Susan Morrow runs a successful art gallery but has an unfulfilling personal life and a marriage destined for destruction. When she receives a novel manuscript from her first husband, Edward, she finds it to be violent and disturbing. As she reads on, she comes to see it as a testament to her own life and past relationships, and perhaps a form of revenge from Edward. As we watch the story within the story, neither tale heads toward a happy ending.
2016, Color, Rated R, 1 Hr 56 mins
DTS-HD Master Audio 5.1, 2.40:1 Aspect Ratio
Starring: Amy Adams, Jake Gyllenhaal, Michael Shannon
Directed by Tom Ford
Sex: Graphic nudity
I admit I’m somewhat old-school when it comes to my perception of art. Perhaps it stems from my background as a musician but when I experience something creative, be it music, movie, or museum; I want to be educated, inspired, or entertained. This film has none of those qualities.
Visually, it’s beautifully shot; though one scene had me scratching my head at its composition. There is an avant-garde look and feel here that some viewers will find appealing. The story however is nothing to get excited about. The box art has a reviewer’s quote on the front that says, “A haunting, twisted thriller!” While I agree with the twisted part, there is nothing haunting or thrilling about it. The story-within-a-story thing has been done many times before. Neither tale contains any surprises or mis-direction. In fact, it’s painful to watch at times as some particularly violent sequences are drawn out far too long. If you’re hoping for salvation at the end, you won’t find it. The final act is completely unfulfilling.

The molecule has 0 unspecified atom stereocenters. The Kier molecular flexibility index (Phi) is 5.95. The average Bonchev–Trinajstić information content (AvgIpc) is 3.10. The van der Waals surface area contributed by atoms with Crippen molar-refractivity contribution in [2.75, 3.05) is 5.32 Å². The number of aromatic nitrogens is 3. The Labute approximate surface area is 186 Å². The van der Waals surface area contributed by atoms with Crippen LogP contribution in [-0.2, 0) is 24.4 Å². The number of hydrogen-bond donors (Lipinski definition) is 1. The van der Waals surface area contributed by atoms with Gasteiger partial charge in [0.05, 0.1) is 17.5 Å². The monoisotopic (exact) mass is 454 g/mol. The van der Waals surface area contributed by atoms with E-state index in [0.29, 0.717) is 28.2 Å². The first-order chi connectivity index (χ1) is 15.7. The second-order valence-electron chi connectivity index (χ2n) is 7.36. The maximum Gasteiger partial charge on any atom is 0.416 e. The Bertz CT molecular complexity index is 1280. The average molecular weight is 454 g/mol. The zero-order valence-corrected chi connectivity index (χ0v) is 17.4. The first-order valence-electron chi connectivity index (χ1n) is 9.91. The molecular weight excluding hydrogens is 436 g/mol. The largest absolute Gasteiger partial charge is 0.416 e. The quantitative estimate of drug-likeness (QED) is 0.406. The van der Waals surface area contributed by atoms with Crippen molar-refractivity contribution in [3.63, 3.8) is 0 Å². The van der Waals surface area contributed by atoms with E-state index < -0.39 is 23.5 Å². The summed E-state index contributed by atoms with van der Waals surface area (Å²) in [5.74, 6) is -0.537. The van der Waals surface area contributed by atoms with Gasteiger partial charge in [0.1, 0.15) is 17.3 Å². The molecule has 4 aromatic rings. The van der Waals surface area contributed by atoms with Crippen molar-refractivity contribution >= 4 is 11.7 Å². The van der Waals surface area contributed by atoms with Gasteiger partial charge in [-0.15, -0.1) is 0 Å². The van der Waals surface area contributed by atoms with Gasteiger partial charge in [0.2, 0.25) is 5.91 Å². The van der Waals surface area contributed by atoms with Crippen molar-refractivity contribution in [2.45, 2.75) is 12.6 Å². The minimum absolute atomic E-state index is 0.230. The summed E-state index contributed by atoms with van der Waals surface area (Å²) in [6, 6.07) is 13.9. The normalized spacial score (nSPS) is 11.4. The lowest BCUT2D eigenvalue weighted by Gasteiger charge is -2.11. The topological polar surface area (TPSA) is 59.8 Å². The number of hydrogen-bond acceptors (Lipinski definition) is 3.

I’m being harsh, I realize. Three stars is for production quality and acting. But as an evening’s entertainment, I recommend you look elsewhere.
Director Tom Ford has chosen a cold color palette with deep blacks and a huge dynamic range. Detail and sharpness are reference-quality but there are many instances of detail crush, seemingly by intent. Despite the blue pallor, some bright colors pop out; Amy Adams ruby-red lipstick is the best example.
The DTS-HD Master Audio mix is the best part of this release. Dialog is clean and crisp with a wide front soundstage and some nice subtleties from the surround channels. The sub gets an occasional nod as well. The musical score is a lush and beautiful collection of string melodies that seems to suggest a more positive feel than the film portrays. Kudos to composer Abel Korzeniowski whose work can also be heard in the re-release of the 1927 film Metropolis, and the TV-series Penny Dreadful.
Bonus features include three shorts entitled, Building the Story, The Look of Nocturnal Animals, and The Filmmaker’s Eye: Tom Ford.